Occupations against the Occupation

Siobahn McGuirk reports from the student occupation at the University of Manchester, the longest in the wave of student militancy over Gaza

May 24, 2009 · 5 min read

The past few months have seen the biggest upsurge in student activism since the anti-apartheid protests of the 1980s, with mass occupations of university buildings – from administrative rooms to 1,000-seater lecture halls – sweeping the country, from SOAS to Sussex, then to Glasgow and Cardiff.

More than 25 universities have seen occupations this year. Some lasted only a few hours, but the longest, at Manchester, saw students occupy for more than a month.

The issue is the same everywhere: Gaza. The occupations emerged after the outraged street protests in response to Israel’s bombing of Gaza, and occupiers’ lists of demands follow similar patterns: ending university involvement with arms companies; scholarships for Palestinian students; boycotts of Israeli goods; support for the Disasters Emergency Committee appeal.

The occupations echo recent student uprisings in Ireland, France, Italy and Greece. Could student activism in Britain soon mirror those revolts? There is certainly a level of agitation not seen for many years on UK campuses. Mainstream press outlets, including the Guardian and Independent, have been quick to speculate over the ‘real’ reasons for the occupations. Old stereotypes hold sway: kids with nothing to lose, rallying against ‘the system’ (again).

A more complex picture emerges from speaking to students at the University of Manchester occupation. There is agreement that, as the specificity of the demands implies, Gaza is the immediate issue: the occupation will cease with an acceptable reply from the university. But in a broader sense, Gaza is ‘the straw that broke the camel’s back’ – the university management has defended its arms trade investments despite years of protest, but students are no longer willing to stand for that. Last year’s large yet brief anti-commercialisation occupation at Manchester, under the banner ‘Reclaim the Uni’, prompted concrete action from the vice-chancellor. The same is hoped for here.


The engineering building classroom is home to a roving body of between 10 and 30 occupiers, and we debate why we are here. Have the protests, in some subliminal way, been inspired by Obama? One of the students, Nick, disagrees, citing the public’s loss of faith in governmental action on the crises we face as forcing people to look beyond for answers. ‘Universities are our immediate environment – we know they’re connected to more than “education”. There’s a lot of money and power at stake here, but small movements can have a big impact on their own doorstep.’ Adil draws parallels: ‘I went to sit-ins in 2003 over the Iraq war, and I extend that feeling to the uni’s investments in arms.’ For Vicky, meanwhile, the recession has undermined faith in authority: ‘It has forced us to reassess our values. We’re thinking about what’s really important.’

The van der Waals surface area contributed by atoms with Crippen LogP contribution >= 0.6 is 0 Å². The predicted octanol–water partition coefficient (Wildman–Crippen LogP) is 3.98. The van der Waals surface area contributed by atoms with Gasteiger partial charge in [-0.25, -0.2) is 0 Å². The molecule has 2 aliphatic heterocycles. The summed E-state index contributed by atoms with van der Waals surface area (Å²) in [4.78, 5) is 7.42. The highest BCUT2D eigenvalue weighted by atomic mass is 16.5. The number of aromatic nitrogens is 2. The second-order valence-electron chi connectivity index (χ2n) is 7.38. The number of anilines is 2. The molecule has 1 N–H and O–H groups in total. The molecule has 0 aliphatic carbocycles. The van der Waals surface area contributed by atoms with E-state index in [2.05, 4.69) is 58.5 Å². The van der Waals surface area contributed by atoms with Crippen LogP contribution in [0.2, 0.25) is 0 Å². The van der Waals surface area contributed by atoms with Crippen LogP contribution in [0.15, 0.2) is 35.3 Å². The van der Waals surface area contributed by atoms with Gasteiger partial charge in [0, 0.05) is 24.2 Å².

So maybe it’s the recession. Or the co-option of universities by business. Perhaps it is Gaza, or by extension, war. Asking ‘why’ tells half the story. ‘How’ is equally important, and more eagerly discussed.

As the Manchester occupation blog is updated with photos, information and links to other occupations, messages of solidarity received are stuck up on the walls of the room: Sheila Rowbotham, Noam Chomsky, Judith Butler, and the students union at Melbourne University (who had their own run-ins with vice-chancellor Alan Gilbert until he left to take up the post at Manchester) all appear, as well as a message of support from the Islamic University of Gaza.

New communication channels have broadened involvement not just internationally, but also locally. Jenny received an email about the occupation: ‘I talked about it with my friends and realised that having an opinion isn’t action – it doesn’t get you anywhere. So I came here.’

For Joey, occupying is in itself inspiring: ‘There’s room for expressions of politics. It’s a creative and educational space, with real grass-roots decision-making going on.’ Public meetings are held in the space every day, and the diversity of the protesters’ backing has helped to maintain an open-minded atmosphere. Adil explains that ‘male and female Muslims here are willing to sleep in the same space; everyone is sharing food and ideas. Everyone is involved – there is real participation.’ Ibrahim takes it further: ‘This is a microcosm of how the world could be: intellectual, communal, sincere.’

The absence of students’ unions in recent occupations is distinct from the anti-apartheid protests of the 1980s. I’m flatly told the NUS is in the pocket of government. NUS presidents have been in the Labour Party (one way or another) since 1982. NUS president Wes Streeting has not only refused to support the occupations, but condemned them for ‘disrupting teaching and learning’. More students remain outside the occupations than in, and a mass movement still has far to go. However, debates in the occupation reveal a consciousness denied by mainstream commentators, and optimism for future student movements.

Mariam describes ‘a fever catching on. Before I just went on marches for Stop the War. I’d do this [occupy] for other things now, for a free education, for human rights. This has charged me.’ No one mentions the wave of student unrest sweeping Europe last year, but perhaps that’s because we’re already swept up in it.


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